Monday, June 23, 2008

What is Marketing (and why most people do not know)?

Someone once quipped that you can learn everything you need to know about marketing in a day, but it will take you a lifetime to master. I could not agree with this statement more. Most people see a portion of what they think marketing entails, and conclude that they understand how to market their product or service.

Most people erroneously see marketing as either public relations, advertising, or product packaging or a combination of all of these. What they fail to realize is that marketing is some much more than anyone of this tactical objectives. Marketing’s real objectives include reducing the friction in sales, improving brand awareness, and maximize your return on effort of promoting your products or services. (look for another blog on what return on effort means).

Marketing’s ultimate goal is to create a plan of action and to ACT on that plan. If conducting business is very much like warfare (see Sun Tzu's “The Art of War”), then marketing is responsible for development of the battle plan. And that plan needs to take into account both the long and short view of the battlefield. That means it needs a listing of objectives, needed resources, terrain, enemy strength, positioning and desired outcomes. This plan needs to formulate both the strategic and tactic actions that will ultimately lead to the capitulation of the enemy (gaining market share). 

Unlike warfare, business is not a zero-sum action. While a battle plan’s success is measured in victory, a successful market plan uses a variety of metrics to measure success. Success to the marketing plan can be measured in new clients, increased profit, customer retention, margin dollar increases, etc. In order to do any of these effectively, you will need to research your market, customers, pricing, competition, and placement. You will need to determine the best delivery channels (i.e.: retail, direct to market, distribution, etc.) to maximize your margin dollars, and at the same time determine what is the best product mix to minimize your costs.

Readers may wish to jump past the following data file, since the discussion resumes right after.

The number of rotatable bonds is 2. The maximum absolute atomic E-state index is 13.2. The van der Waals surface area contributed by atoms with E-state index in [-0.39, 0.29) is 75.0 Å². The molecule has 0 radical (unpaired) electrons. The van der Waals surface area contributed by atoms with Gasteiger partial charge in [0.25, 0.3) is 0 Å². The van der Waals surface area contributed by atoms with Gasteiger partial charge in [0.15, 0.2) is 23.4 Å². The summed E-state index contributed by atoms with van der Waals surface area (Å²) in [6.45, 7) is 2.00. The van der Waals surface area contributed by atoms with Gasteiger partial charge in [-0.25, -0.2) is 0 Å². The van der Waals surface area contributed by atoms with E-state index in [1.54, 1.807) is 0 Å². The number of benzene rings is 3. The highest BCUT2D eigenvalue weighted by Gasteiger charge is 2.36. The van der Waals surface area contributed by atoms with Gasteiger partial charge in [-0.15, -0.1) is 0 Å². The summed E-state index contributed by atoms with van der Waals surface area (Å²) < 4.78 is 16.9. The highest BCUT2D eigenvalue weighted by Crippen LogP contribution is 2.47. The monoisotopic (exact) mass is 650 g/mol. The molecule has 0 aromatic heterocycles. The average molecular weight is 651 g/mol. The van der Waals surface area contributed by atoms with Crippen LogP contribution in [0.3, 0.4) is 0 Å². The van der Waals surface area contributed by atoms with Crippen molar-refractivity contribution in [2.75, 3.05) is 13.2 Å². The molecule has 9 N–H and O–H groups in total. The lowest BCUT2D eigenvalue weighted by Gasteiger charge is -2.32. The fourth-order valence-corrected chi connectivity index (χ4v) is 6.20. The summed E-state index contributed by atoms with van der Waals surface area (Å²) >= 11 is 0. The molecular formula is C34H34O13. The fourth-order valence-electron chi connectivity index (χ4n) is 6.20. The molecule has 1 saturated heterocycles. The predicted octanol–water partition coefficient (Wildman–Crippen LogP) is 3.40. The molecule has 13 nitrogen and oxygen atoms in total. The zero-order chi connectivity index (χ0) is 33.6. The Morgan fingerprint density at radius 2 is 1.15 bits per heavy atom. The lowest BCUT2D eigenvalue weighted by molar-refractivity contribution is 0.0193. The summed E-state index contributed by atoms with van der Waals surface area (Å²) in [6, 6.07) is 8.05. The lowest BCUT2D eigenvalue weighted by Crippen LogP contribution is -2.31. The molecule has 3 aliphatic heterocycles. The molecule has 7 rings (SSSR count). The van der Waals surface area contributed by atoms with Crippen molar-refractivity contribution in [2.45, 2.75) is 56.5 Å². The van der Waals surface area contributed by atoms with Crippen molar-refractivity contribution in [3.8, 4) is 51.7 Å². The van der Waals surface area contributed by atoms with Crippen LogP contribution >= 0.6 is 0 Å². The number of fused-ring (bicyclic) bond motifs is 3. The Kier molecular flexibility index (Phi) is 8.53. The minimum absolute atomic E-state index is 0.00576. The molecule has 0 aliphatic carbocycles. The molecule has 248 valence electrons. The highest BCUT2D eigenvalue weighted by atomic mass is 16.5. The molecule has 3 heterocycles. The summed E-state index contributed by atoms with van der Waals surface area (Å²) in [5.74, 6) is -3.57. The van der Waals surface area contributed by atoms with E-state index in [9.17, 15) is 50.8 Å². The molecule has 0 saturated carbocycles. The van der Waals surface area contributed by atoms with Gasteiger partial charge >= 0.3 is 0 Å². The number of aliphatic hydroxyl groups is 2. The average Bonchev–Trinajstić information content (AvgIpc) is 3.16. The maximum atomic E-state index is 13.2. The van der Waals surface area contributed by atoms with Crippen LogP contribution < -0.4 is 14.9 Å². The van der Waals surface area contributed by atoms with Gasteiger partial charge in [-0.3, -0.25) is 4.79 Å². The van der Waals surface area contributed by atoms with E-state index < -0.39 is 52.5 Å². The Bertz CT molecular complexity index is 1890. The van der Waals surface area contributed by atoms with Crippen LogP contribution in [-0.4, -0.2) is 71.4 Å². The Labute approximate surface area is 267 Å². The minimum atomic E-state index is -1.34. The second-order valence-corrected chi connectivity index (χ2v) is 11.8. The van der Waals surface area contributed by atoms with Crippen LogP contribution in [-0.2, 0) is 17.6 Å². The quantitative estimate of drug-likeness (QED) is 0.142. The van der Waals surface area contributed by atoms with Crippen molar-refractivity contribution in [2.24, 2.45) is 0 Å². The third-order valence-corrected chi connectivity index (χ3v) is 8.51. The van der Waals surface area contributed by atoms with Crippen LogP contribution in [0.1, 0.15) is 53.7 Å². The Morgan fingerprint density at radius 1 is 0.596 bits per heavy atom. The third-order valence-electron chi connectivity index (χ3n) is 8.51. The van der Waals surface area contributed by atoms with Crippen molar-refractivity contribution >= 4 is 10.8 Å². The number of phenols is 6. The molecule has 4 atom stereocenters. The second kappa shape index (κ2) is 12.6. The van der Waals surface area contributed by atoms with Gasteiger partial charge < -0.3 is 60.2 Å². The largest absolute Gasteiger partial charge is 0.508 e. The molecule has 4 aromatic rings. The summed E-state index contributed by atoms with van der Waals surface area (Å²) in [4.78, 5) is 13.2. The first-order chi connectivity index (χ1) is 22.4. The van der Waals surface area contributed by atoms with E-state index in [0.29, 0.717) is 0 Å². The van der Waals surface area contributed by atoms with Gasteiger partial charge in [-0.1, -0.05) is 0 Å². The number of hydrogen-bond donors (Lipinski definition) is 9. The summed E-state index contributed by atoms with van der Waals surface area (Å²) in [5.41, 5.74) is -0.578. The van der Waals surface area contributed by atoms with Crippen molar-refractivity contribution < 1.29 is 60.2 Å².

Marketing is as much a science as an art, and sometimes the objective in a good marketing plan is not to be the biggest, just the best. Still, to go back to why people get marketing wrong. Mostly because they try to make marketing more understandable, they just focus on advertising, or communications, or pricing, or product placement, and not on the whole gestalt of what marketing encompasses.

One thing is certain; the more you know about how to market, the more your realize there is more to know.

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